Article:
Counseling Today, Features

Measuring counselor success

Chris Morkides July 14, 2009

Lonnie Rowell knows all about the benefits of evidence-based counseling practice, a subject that has consumed much of his life for the past 10 years. Not everyone, however, is quite so enthusiastic.

“I was told by a counselor educator yesterday that she didn’t want anybody to look too closely at what she does,” says Rowell, an associate professor and codirector of the counseling program at the University of San Diego and a member of the American Counseling Association. “’We know what we’re doing is effective, and we don’t want administrators looking at our results,’ she told me. It’s an extreme example, but it is an example of counselors being pushed out of their comfort zones.”

ACA member Patricia Kyle recognizes the merits of evidence-based practice — using therapy that is tested, scrutinized and then applied in clinical settings. However, she questions local agencies that rely almost exclusively on certain types of evidence-based practice primarily because their bills are paid by federal and state agencies that accept those modalities and require the use of evidence-based practice.

“I had a student in my family counseling class who chose a theoretical model and made choices based on that model. The student did an excellent job,” says Kyle, an assistant professor of psychology at Southern Oregon University. “She went out, interviewed for a job and was told, ’We can’t hire you because this isn’t an evidence-based practice.”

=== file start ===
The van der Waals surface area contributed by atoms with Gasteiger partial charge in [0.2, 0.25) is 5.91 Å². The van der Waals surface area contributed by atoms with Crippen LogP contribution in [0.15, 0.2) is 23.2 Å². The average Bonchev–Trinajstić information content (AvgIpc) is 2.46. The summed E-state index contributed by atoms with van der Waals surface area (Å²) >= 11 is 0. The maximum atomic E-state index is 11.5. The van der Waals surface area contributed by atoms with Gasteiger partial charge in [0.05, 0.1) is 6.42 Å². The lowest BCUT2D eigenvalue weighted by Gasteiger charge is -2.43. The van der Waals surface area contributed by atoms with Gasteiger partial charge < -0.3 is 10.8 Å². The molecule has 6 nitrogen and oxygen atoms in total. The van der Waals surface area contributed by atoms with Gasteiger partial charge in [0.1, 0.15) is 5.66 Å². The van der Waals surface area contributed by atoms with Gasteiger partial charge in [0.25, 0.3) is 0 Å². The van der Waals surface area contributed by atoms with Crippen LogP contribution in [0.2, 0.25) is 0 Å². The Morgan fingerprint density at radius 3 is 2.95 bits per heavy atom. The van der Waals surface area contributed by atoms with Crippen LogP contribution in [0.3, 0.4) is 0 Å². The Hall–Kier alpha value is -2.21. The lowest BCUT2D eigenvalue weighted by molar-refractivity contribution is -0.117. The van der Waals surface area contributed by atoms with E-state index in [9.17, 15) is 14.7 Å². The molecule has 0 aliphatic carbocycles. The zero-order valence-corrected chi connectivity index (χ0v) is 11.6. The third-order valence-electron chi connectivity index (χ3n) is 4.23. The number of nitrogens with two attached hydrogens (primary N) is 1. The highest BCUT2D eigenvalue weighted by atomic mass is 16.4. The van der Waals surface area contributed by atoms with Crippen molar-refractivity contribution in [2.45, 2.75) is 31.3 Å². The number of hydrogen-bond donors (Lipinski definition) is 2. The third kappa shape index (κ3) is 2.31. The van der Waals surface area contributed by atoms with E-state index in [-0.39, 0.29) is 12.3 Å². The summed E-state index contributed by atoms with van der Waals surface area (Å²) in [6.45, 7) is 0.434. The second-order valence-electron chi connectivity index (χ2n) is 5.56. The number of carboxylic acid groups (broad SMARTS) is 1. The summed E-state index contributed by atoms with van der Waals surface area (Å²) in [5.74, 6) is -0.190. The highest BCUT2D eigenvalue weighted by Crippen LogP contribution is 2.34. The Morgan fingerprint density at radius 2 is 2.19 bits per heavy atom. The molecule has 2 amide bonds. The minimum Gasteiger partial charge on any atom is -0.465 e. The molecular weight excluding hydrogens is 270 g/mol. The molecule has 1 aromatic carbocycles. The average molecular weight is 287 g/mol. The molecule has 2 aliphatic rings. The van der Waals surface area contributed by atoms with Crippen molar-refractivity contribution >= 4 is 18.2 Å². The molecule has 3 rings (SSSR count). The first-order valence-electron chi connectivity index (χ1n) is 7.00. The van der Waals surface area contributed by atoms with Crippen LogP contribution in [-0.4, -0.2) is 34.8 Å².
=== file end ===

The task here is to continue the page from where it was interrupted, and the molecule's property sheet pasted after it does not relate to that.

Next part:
The model chosen by the student?

“I’m not sure,” Kyle says. “But it wasn’t cognitive behavioral. That much I know.”

Trying to answer an enduring question

Evidence-based practice is not a new concept, with the Federal Action Agenda providing the impetus for it a decade ago. But evidence-based practice has picked up steam in recent years as counselors and other mental health workers seek to improve their efficacy, insurance companies look for quantifiable results and the people who control governmental funding attempt to determine where monies can best be apportioned.

Then there is that age-old question still looming in the public’s mind: Does therapy really work? Evidence-based practice and the testing of the efficacy of counseling modalities is a response to that question. Testing whether a particular practice meets client needs may also help to change the public’s perception of psychotherapy as a “soft” science.

“There is no perfect test out there,” says ACA member Paul West, an assistant professor of counseling education at Alvernia University. “But I can do my best with what we have. That is a whole lot better than doing no outcomes research at all.”

John Murphy, a professor of psychology and counseling at the University of Central Arkansas, agrees. “Sometimes, I’ll hear people say, ’I just know intuitively how my client is doing.’ That scares me,” says Murphy, a member of ACA. “Without denying the part that art and experience play in this profession, I think it would be arrogant for someone to rely solely on their judgment — and not some sort of testing — to determine whether counseling is effective.”